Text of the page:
Ken Hutcherson, the anti-gay pastor of Redmond's Antioch Bible Church, has sparred with heavy hitters before. He's gone to battle with Microsoft over its support for gay rights. He's argued with the Associated Press, claiming last year that the wire service mischaracterized his plans to launch a national boycott of gay-friendly business. But now Hutcherson is taking on the heaviest political hitter in the country: the Bush White House.
It's a fight that could have harsh repercussions for Hutcherson, both politically and legally. Already, he's being cast by the White House as, at best, confused about whether he had the authority to speak as a Bush administration "special envoy" during a recent trip to Latvia. Hutcherson reportedly appeared with a well-known Holocaust revisionist, rallied Christian worshipers at an evangelical church, and complained to U.S. embassy officials in Riga, the Latvian capital, about their alleged financial support for local gay-rights groups. Closer to home, Hutcherson is now facing a complaint filed on Monday, March 19, with the local office of the FBI, alleging that if he represented himself as a "special envoy" without authorization, he may have broken federal laws.
The controversy began when reporters at The Stranger and the Seattle Times noticed an unusual claim in a March 16 e-mail from Hutcherson to his "Prayer Warriors," a group Hutcherson regularly asks to pray for everything from his lost luggage and his foot injuries to his appearances on cable talk shows. "I was honored to receive a commission by the White House Office of Faith-Based and Community Initiatives as a Special Envoy," Hutcherson wrote. He told his "Prayer Warriors" that his new purview included "the following areas: Adoptions, Family Values, Religious Freedom, and Medical Relief." He added that the new title "allowed me to meet with the Latvian government."
Hutcherson said that on his trip, in addition to meeting with Latvian government officials, he'd used a meeting at the U.S. embassy in Riga to express his concern that officials there "support the homosexual agenda," and asked for a "full report" on the matter. In a phone interview, Digne Lubina, a spokeswoman for the U.S. embassy in Riga, confirmed for The Stranger that Hutcherson held a meeting at the embassy. Lubina then requested that all other questions to be sent via e-mail, and did not respond by press time to a query about whether Hutcherson presented himself as a "special envoy." Ivan Boryagin, a member of New Generation, the conservative Latvian church that Hutcherson visited on his trip, told The Stranger in a phone interview and in subsequent e-mails that Hutcherson had presented himself as having "a mandate to represent the White House." In an audio recording of Hutcherson's visit, provided by Boryagin via e-mail, a man who sounds like Hutcherson can be heard saying: "I have the power and the commission to ask these questions."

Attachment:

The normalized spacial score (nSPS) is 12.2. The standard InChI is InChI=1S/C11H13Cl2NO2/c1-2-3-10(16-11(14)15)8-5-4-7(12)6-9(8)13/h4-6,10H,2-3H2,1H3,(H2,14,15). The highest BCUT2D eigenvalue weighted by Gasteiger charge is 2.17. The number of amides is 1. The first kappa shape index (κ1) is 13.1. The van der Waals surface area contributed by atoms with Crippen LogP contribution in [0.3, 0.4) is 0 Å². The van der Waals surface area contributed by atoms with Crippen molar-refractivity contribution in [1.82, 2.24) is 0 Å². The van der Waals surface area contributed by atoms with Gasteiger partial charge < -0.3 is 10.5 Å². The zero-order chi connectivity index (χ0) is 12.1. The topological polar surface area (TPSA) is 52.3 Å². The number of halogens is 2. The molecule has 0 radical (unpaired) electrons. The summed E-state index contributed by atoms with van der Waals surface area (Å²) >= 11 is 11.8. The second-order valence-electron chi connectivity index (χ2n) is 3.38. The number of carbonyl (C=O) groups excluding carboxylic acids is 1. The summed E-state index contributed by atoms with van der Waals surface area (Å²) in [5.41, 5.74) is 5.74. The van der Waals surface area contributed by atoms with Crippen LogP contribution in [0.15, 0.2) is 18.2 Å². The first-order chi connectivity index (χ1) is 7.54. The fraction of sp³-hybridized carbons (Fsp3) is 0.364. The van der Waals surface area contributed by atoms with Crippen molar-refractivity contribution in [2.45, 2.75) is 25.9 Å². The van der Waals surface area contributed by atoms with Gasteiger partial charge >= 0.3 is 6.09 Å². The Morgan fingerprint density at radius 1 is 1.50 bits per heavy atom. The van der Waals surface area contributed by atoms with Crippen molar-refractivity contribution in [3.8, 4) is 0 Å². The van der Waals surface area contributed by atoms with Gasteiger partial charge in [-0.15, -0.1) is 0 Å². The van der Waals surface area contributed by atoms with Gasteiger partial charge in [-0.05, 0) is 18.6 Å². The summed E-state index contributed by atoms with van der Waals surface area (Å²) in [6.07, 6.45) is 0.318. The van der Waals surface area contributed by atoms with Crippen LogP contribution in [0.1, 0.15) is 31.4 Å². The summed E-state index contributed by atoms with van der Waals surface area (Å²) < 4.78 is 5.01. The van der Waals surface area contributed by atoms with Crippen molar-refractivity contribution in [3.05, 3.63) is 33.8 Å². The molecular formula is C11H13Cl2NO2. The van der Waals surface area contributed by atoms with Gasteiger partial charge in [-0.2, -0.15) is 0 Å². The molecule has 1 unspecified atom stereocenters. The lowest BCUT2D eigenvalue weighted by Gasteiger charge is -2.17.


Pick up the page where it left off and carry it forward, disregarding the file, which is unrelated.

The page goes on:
When asked about the title Hutcherson has claimed, Alyssa J. McLenning, spokeswoman for the White House Office of Faith-Based and Community Initiatives, said her office "did not give Hutcherson the title"—or any other. She declined, however, to provide any details about recent meetings Hutcherson may have had with White House officials.
Hutcherson told The Stranger his title came straight from the director of the Faith-Based office, Jay Hein, whom he claims to have met with twice about his Latvia plans. "You need to talk to Jay Hein," Hutcherson said. "He's the one that I've been talking to." Hein, through his spokeswoman, declined to be interviewed. Despite the differing accounts, Hutcherson has spent time with Hein recently. A photo posted on the New Generation website shows Hutcherson, Hein, and the pastor of New Generation Church standing together and smiling after a February 8 meeting at the White House.
It remains unclear what produced Hutcherson's belief that he was a "special envoy" to Latvia. But if he was given the impression that the White House Office of Faith-Based and Community Initiatives took him seriously, when in fact it did not, he wouldn't be the first. The office, created by Bush, has been described by one prominent former insider, David Kuo, author of Tempting Faith, as a scam used to trick evangelicals like Hutcherson into thinking they have clout with the administration, while in private, administration officials call people like Hutcherson "nuts" and "goofy."
Hutcherson maintains that he's no dupe and says he is rushing to get his hands on video of an interview conducted by a Latvian television station after the February 8 White House meeting. The video, he says, will show that Hein knew of his title and supported his trip.
"I'm gonna prove that I had those meetings," Hutcherson said. "I'm gonna prove that I got that title behind me."